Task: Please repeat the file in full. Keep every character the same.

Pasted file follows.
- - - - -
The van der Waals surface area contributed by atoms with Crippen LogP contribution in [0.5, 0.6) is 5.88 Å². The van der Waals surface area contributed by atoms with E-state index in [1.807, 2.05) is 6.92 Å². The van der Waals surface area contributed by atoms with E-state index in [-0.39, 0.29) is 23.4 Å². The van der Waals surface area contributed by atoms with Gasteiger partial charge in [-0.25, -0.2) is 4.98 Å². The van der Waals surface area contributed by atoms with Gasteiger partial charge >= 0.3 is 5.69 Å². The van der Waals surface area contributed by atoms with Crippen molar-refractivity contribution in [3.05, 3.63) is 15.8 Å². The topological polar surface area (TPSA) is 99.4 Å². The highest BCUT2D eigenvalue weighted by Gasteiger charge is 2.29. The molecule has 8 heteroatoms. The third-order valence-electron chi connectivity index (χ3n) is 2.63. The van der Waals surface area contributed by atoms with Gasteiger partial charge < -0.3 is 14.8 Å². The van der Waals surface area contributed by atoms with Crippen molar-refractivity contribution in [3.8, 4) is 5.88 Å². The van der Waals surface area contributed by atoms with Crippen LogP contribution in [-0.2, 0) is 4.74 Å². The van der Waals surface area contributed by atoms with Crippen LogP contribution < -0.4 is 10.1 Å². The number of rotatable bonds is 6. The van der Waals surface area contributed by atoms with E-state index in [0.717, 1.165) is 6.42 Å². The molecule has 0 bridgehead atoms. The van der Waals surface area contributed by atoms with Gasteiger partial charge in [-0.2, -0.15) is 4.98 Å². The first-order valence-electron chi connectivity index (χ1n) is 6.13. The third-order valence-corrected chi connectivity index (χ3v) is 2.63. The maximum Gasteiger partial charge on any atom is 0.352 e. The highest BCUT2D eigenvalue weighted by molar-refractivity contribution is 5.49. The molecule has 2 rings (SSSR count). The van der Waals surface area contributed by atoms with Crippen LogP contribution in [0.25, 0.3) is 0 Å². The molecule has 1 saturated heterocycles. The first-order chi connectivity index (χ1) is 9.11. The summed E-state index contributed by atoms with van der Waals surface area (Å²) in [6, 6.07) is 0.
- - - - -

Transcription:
The van der Waals surface area contributed by atoms with Crippen LogP contribution in [0.5, 0.6) is 5.88 Å². The van der Waals surface area contributed by atoms with E-state index in [1.807, 2.05) is 6.92 Å². The van der Waals surface area contributed by atoms with E-state index in [-0.39, 0.29) is 23.4 Å². The van der Waals surface area contributed by atoms with Gasteiger partial charge in [-0.25, -0.2) is 4.98 Å². The van der Waals surface area contributed by atoms with Gasteiger partial charge >= 0.3 is 5.69 Å². The van der Waals surface area contributed by atoms with Crippen molar-refractivity contribution in [3.05, 3.63) is 15.8 Å². The topological polar surface area (TPSA) is 99.4 Å². The highest BCUT2D eigenvalue weighted by Gasteiger charge is 2.29. The molecule has 8 heteroatoms. The third-order valence-electron chi connectivity index (χ3n) is 2.63. The van der Waals surface area contributed by atoms with Gasteiger partial charge < -0.3 is 14.8 Å². The van der Waals surface area contributed by atoms with Crippen molar-refractivity contribution in [3.8, 4) is 5.88 Å². The van der Waals surface area contributed by atoms with Crippen LogP contribution in [-0.2, 0) is 4.74 Å². The van der Waals surface area contributed by atoms with Crippen LogP contribution < -0.4 is 10.1 Å². The number of rotatable bonds is 6. The van der Waals surface area contributed by atoms with E-state index in [0.717, 1.165) is 6.42 Å². The molecule has 0 bridgehead atoms. The van der Waals surface area contributed by atoms with Gasteiger partial charge in [-0.2, -0.15) is 4.98 Å². The first-order valence-electron chi connectivity index (χ1n) is 6.13. The third-order valence-corrected chi connectivity index (χ3v) is 2.63. The maximum Gasteiger partial charge on any atom is 0.352 e. The highest BCUT2D eigenvalue weighted by molar-refractivity contribution is 5.49. The molecule has 2 rings (SSSR count). The van der Waals surface area contributed by atoms with Crippen LogP contribution in [0.25, 0.3) is 0 Å². The molecule has 1 saturated heterocycles. The first-order chi connectivity index (χ1) is 9.11. The summed E-state index contributed by atoms with van der Waals surface area (Å²) in [6, 6.07) is 0.